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Sudanese refugees take their stories to the s -

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Sudanese refugees take their stories to the stage

Antonette Collins reported this story on Friday, November 20, 2009 12:41:00

SHANE MCLEOD: With politicians still grappling with the latest influx of asylum seekers, young
Sudanese refugees are taking their experiences to the stage.

A new production in western Sydney is shedding light on the difficulties encountered by recently
settled refugees as they struggle to adapt to their new homes while maintaining their own

But it's hoped that by telling their stories, the members of the Sudanese community will be able to
bridge the divide.

Antonette Collins prepared this report.

EXCERPT FROM PLAY: Inside the house we are Sudanese, at least one night of the week.

ANTONETTE COLLINS: Inside Blacktown Arts Centre, this group of young actors is putting the final
touches to a production that's been three years in the making.

EXCERPT FROM PLAY: Show some respect when you speak to me, I'm your older brother.

That's how we do it in Sudan.

ANTONETTE COLLINS: My Name is Sud follows the story of a family who have managed to escape conflict
in Sudan only to face a different kind of conflict that dealing with newfound freedom brings.

DOR AKECH ACHECK: It's been quite a very big task for me to actually step out of my shoes and
become part of the Australian community and at the same time step back into my shoes, so it's been
quite hard.

ANTONETTE COLLINS: Actor Dor Akech Acheck came to Australia in 2003 on a humanitarian visa after
spending nine years in a refugee camp.

DOR AKECH ACHECK: This play will help educate most of the young people on issues that they face
outside the world and issues they face inside their home. This play focus mainly on issues they
face inside their home with their parents and I think young people can learn from that and how to
deal with that.

ANTONETTE COLLINS: The city of Blacktown in Sydney's west is the major resettling area for African
refugees in Australia. The local council says the sudden influx has resulted in some tension
between communities.

That's why it engaged South African director and writer Robert Colman to lead the project in 2007,
guiding young Sudanese writers and actors from the local community to recount their experiences in
front of a wider audience.

ROBERT COLMAN: They were very clear from the start that they didn't want to tell stories about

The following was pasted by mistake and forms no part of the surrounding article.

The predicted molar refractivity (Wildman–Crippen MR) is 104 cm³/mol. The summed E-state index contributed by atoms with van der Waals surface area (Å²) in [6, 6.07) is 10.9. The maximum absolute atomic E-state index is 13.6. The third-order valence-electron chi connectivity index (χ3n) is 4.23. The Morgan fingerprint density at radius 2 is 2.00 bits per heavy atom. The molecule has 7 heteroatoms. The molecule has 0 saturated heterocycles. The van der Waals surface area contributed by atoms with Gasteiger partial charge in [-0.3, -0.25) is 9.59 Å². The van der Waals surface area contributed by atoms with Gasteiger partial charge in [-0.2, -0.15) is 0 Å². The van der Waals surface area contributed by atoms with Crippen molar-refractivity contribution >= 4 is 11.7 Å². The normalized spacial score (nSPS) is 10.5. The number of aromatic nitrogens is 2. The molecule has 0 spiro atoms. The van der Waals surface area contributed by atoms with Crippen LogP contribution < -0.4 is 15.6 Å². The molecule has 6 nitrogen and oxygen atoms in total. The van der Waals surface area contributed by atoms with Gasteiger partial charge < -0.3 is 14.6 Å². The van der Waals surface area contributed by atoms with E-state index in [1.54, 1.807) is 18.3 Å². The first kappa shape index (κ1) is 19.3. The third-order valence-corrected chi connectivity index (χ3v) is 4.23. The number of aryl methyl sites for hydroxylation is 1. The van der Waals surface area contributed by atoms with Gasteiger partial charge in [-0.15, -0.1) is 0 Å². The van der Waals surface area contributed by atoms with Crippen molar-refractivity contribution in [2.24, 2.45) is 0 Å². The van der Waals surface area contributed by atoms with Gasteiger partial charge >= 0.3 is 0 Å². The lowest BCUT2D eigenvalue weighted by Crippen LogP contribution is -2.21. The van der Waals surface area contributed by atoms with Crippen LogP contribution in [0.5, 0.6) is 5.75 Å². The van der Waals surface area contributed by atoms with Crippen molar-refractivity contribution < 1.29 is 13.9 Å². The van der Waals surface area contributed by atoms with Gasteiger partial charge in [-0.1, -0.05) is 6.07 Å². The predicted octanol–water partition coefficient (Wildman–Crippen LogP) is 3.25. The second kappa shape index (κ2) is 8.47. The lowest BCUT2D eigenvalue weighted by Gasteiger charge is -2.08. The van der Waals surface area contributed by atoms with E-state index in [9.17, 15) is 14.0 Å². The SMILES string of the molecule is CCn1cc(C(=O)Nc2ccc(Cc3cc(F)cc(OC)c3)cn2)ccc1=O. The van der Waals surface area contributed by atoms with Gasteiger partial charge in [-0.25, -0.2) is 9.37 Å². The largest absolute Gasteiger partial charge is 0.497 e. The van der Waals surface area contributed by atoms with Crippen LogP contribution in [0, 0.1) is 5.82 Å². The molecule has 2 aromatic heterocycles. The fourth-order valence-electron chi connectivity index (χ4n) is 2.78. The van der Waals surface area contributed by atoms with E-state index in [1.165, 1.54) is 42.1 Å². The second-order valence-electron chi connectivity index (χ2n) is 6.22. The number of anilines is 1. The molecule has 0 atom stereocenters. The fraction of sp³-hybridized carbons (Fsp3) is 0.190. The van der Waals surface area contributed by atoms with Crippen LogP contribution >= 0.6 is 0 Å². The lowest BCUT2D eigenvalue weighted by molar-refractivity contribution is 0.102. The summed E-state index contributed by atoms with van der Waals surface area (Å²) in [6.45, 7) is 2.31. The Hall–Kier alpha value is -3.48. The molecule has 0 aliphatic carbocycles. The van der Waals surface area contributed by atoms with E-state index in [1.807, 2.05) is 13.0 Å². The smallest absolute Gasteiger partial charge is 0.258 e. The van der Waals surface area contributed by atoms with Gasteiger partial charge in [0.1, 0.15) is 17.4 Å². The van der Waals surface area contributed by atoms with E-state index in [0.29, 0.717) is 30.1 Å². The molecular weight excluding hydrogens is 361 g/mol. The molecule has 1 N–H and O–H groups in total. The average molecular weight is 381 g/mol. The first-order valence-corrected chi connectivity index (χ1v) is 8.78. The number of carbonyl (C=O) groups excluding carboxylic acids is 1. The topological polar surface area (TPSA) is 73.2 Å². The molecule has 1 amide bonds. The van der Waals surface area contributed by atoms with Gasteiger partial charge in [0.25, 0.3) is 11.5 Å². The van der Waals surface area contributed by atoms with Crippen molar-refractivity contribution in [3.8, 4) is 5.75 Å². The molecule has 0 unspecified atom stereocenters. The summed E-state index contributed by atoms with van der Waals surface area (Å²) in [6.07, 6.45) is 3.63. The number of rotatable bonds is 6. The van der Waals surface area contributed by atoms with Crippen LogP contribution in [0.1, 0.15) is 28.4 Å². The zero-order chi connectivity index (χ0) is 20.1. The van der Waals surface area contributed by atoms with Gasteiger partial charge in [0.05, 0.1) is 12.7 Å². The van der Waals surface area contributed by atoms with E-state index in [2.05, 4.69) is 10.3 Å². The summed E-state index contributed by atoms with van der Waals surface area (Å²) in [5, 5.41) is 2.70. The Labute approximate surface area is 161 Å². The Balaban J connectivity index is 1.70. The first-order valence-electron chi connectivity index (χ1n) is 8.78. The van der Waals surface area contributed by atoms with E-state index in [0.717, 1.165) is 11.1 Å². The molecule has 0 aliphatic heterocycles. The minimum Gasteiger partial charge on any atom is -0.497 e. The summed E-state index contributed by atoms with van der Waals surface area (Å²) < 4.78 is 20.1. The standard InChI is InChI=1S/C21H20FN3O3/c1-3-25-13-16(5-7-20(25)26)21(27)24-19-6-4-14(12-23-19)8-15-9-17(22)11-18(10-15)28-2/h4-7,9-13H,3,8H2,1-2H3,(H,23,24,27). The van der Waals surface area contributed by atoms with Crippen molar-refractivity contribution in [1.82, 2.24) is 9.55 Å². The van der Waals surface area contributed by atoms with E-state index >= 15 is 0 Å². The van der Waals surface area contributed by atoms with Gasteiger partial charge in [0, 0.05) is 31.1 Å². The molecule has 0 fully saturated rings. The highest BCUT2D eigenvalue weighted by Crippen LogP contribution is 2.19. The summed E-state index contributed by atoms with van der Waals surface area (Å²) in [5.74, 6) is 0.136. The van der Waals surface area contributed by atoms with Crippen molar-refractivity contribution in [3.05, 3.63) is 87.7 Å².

their journeys to Australia, their lives in Africa, they wanted to talk about their lives as young
people living in western Sydney.

ANTONETTE COLLINS: But he says one of the biggest challenges was finding the right cast.

ROBERT COLMAN: It was difficult to find actors because there's certainly not a pool of young
Sudanese actors in Sydney for obvious reasons. What's been incredible is that we have found a cast
who've really come up to the bar and the final draft of the script they contributed to and their
contribution to that was incredibly insightful and helpful.

ANTONETTE COLLINS: He hopes that productions like this will encourage others in the community to
engage in the arts.

ROBERT COLMAN: So it's about the Sudanese community seeing them reflected in themselves, reflected
in mainstream culture and it's about the actors involved in this and people seeing them in it and
aspiring to that and for me ultimately it's about the next generation turning around and saying
okay we don't need mentors anymore we know how to do this and this is the story we want to tell and
this is how we're going to tell it.

ANTONETTE COLLINS: For 19 year old writer Akoi Majak the chance to be involved in the project was a
dream come true.

AKOI MAJAK: Because I love writing so I thought maybe I should try this because it's what I love,
instead of writing in my diary at home.

ANTONETTE COLLINS: The story of the lead character is largely based on her own life.

AKOI MAJAK: Sudanese girls at the moment, they find it difficult to be what they really want to be
than what their parent expect from them. So I'm really lucky to do this because that's what I
really love.

ANTONETTE COLLINS: Awek Akech, who plays the role of Akoi, says the issue of generational conflict
is common to many Sudanese families.

AWEK AKECH: The story basically is like a reality. Well, to me the situation in Australia, who we
are as Sudanese and how we represent ourselves.

EXCERPT FROM PLAY: I want my story to inspire you to see different picture of me.

AWEK AKECH: As a young girl in Australia arriving to different country, different life, it's always
hard to settle in different culture and understand what Australian is and what they do and what can
I do to fit in with them.

SHANE MCLEOD: Actor Awek Akech ending that report by Antonette Collins.